Guest post by Kate Gladstone, author of READ CURSIVE FAST


Most folks today don’t write in cursive. Some people never even pick up a pen or pencil. Yet reading cursive remains an important life skill, whenever:

  • family members use cursive, or send greeting cards that use cursive fonts:
family members using cursive
  • teachers use cursive, or assign work that involves reading historical documents in the original form:
teachers using cursive to write out assignments
  • employers, supervisors, or co-workers use cursive:
notes written in cursive
  • store signs or logos use cursive:
store signs or logos with cursive script

Today, more and more children and adults — with and without disabilities — cannot read cursive handwriting, even when it is perfectly formed. In the USA, Canada, and India, for instance, non-readers of cursive include most people born after 1985 (in other words, most people 35 and under).

However, the “cursive non-reader” population also includes many adults above age 35. Most but not all of the older group are people with neurological disabilities or other differences affecting written language skills and/or visual perception. These cases occur at all educational and socioeconomic levels.

Strangely, today’s millions of “cursive non-readers” (with and without disabilities) aren’t limited to those who were never taught cursive writing. Cursive non-readers include many children, teens, and adults (at all educational levels) who actually had been required to learn cursive writing at some point. Sadly, tracing and copying page after page of cursive examples doesn’t guarantee that every student will somehow just  “pick up” the ability to read whatever he or she is tracing and copying.

Worse yet: even when conventional cursive training actually does lead to reading (and writing) cursive, those “successful” learners often lose the ability sometime between the year that they are taught cursive (typically Grade 2 or 3) and the year that they leave high school.

This situation was profiled in 2013 by one of Canada’s largest newspapers.

The cursive non-readers interviewed in that article were college freshmen. By now, seven years later, they must be in their mid-twenties: they have jobs, or are trying to get jobs, and probably some of them have families. (How will cursive non-readers help their children, if the school or the district or other administration mandates cursive instruction?)

The causes of the problem (and the reasons it has peaked among those born since 1985) are numerous and important. However, space limitations require focusing this essay on what to do for cursive non-readers: how to make sure that everyone who reads print can read cursive, and how to make sure that the skill does not fade away as the student “ages out” of handwriting instruction.

How can we make cursive make sense to readers — even if they don’t write cursive? A new book, READ CURSIVE FAST (National Autism Resources, 2021), tackles the neglected issue.

Step One: Show how cursive letters happened!

When readers are allowed and encouraged to learn how cursive letters came about, remembering the cursive shapes makes cognitive sense, and does not have to rely solely on rote memory. Here’s an example for the letter G:

unlocking the cursive G step 1
unlocking the cursive G step 2

READ CURSIVE FAST uses a pattern-recognition/cognitive approach to “unlock” every cursive letter. Some letters need to be cracked in step-by-step detail, while others can be “cracked” more simply:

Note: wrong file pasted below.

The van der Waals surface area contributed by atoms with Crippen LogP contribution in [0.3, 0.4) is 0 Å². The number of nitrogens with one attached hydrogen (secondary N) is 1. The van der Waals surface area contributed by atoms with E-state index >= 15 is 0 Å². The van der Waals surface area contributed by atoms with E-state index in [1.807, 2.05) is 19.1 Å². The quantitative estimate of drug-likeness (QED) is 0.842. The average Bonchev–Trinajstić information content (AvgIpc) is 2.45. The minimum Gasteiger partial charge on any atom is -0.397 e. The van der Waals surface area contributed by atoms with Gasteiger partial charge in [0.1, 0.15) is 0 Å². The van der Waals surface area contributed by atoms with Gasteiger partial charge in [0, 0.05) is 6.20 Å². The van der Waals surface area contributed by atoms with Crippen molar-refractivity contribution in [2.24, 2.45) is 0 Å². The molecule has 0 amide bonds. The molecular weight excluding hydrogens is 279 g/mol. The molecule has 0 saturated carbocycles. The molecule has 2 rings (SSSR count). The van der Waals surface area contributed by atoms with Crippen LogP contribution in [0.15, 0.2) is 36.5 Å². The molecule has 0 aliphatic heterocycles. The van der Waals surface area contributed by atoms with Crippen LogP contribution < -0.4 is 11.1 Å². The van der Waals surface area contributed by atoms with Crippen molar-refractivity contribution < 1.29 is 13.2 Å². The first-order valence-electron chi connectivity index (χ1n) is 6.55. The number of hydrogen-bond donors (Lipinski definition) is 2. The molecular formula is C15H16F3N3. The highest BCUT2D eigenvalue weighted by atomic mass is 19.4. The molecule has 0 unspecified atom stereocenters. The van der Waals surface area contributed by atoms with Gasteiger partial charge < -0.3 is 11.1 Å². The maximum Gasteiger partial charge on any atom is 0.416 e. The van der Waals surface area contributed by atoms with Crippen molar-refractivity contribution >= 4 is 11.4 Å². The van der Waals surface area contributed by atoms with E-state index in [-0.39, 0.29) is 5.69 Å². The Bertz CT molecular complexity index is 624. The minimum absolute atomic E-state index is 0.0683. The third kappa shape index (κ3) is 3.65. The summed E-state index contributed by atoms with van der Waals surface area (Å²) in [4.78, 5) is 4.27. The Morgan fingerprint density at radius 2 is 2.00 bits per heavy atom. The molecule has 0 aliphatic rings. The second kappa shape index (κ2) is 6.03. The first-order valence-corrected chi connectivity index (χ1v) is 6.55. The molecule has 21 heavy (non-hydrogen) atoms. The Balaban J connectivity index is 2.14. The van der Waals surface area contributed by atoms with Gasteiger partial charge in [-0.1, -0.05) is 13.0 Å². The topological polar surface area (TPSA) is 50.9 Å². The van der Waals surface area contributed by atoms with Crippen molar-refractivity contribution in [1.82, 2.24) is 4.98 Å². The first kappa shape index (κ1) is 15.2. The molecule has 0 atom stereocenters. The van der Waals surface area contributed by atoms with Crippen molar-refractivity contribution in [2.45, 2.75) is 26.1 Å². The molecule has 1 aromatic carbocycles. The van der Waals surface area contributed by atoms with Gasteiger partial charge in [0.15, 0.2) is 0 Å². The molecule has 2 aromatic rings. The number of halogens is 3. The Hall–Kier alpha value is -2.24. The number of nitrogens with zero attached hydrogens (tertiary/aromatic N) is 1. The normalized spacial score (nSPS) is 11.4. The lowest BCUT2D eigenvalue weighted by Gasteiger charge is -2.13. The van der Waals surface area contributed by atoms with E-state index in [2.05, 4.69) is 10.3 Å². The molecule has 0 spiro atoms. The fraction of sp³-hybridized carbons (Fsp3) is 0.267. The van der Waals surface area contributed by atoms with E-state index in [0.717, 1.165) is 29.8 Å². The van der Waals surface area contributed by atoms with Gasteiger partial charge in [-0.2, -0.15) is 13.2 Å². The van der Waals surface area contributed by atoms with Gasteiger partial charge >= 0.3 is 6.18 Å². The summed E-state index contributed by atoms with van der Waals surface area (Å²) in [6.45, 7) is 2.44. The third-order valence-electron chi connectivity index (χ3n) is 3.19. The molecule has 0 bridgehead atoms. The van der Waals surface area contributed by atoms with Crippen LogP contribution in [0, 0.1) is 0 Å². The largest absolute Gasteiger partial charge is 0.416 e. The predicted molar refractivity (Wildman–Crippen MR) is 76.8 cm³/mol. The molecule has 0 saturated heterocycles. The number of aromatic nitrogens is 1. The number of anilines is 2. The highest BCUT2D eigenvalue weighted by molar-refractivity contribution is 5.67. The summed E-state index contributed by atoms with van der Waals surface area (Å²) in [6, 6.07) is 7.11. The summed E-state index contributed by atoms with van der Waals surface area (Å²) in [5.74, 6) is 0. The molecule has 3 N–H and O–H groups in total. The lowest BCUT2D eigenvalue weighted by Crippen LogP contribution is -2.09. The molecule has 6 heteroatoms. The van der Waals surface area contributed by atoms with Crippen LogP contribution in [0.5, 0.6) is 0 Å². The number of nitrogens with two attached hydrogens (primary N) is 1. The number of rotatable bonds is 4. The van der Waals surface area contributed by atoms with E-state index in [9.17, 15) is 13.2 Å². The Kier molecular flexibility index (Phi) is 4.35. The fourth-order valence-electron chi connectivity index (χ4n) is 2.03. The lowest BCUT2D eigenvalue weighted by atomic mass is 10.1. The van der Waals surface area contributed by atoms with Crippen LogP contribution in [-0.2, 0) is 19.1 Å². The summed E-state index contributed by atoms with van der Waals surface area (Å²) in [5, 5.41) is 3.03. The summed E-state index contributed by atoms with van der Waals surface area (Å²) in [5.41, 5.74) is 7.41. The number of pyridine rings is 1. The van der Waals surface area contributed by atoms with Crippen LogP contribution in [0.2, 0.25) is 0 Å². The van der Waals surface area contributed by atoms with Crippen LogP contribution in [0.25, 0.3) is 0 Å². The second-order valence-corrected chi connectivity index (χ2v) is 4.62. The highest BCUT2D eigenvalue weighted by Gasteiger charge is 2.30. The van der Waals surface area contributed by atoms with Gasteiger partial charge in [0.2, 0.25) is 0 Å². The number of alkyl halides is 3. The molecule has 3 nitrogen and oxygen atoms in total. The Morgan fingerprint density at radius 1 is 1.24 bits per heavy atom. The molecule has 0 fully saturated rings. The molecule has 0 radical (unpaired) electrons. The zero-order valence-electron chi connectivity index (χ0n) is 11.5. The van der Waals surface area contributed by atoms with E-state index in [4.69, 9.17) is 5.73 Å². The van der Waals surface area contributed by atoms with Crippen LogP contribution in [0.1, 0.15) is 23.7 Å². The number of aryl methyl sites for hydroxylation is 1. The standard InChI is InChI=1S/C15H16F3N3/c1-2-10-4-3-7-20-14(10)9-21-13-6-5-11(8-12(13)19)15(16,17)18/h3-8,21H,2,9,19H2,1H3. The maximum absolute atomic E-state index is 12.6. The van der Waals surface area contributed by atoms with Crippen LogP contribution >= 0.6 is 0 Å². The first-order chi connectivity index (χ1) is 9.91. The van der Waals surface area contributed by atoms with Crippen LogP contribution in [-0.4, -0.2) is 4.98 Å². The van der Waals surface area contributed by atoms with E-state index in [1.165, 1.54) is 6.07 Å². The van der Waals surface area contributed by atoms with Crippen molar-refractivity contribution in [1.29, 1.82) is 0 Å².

Read Cursive Fast - print-style s hiding inside cursive s

When you see the print-style s hiding inside cursive s, you can see why the cursive s looks different after lowercase o versus the way it looks after lowercase a.

Building pattern recognition and understanding into the learning task makes for faster progress and greater retention, by providing another route to comprehension. Cursive writing is not the only path to cursive reading — for many students, it is not even a reliable path.

Step Two: Sustained Reading

Once students recognize cursive letters alone and in words and phrases, it’s time to build automaticity and fluency with longer texts. To accomplish this, READ CURSIVE FAST uses “cursive stories”: passages written in fonts that resemble increasingly difficult styles of handwriting. Here is the opening of one story:


[The first four sentences of a cursive story from READ CURSIVE FAST. ]


The beginning of each story resembles familiar printed letters, but each sentence adds more and more cursive features, carefully easing readers into understanding increasingly complex forms of cursive.

Step Three: Reading Historical Documents

Once students can read present-day cursive with some fluency, they will eventually want or need to read our nation’s historical documents, many of which are written in very elaborate forms of cursive.

Today, reading historical documents is one of the most frequent reasons for needing to read cursive, but handwriting style variations in past centuries were even more frequent than they are today. This means that most students (particularly those with neurological issues) will benefit from practice with historical cursive samples once they are experienced in reading present-day cursive samples.

Therefore, READ CURSIVE FAST includes a section specifically on historical documents. Learners reach this point are usually pleased and amazed that they can now read historical material.

As the author of READ CURSIVE FAST, I look forward to seeing and hearing your own experiences and thoughts on cursive reading issues.

Buy now on Amazon or directly from the publisher!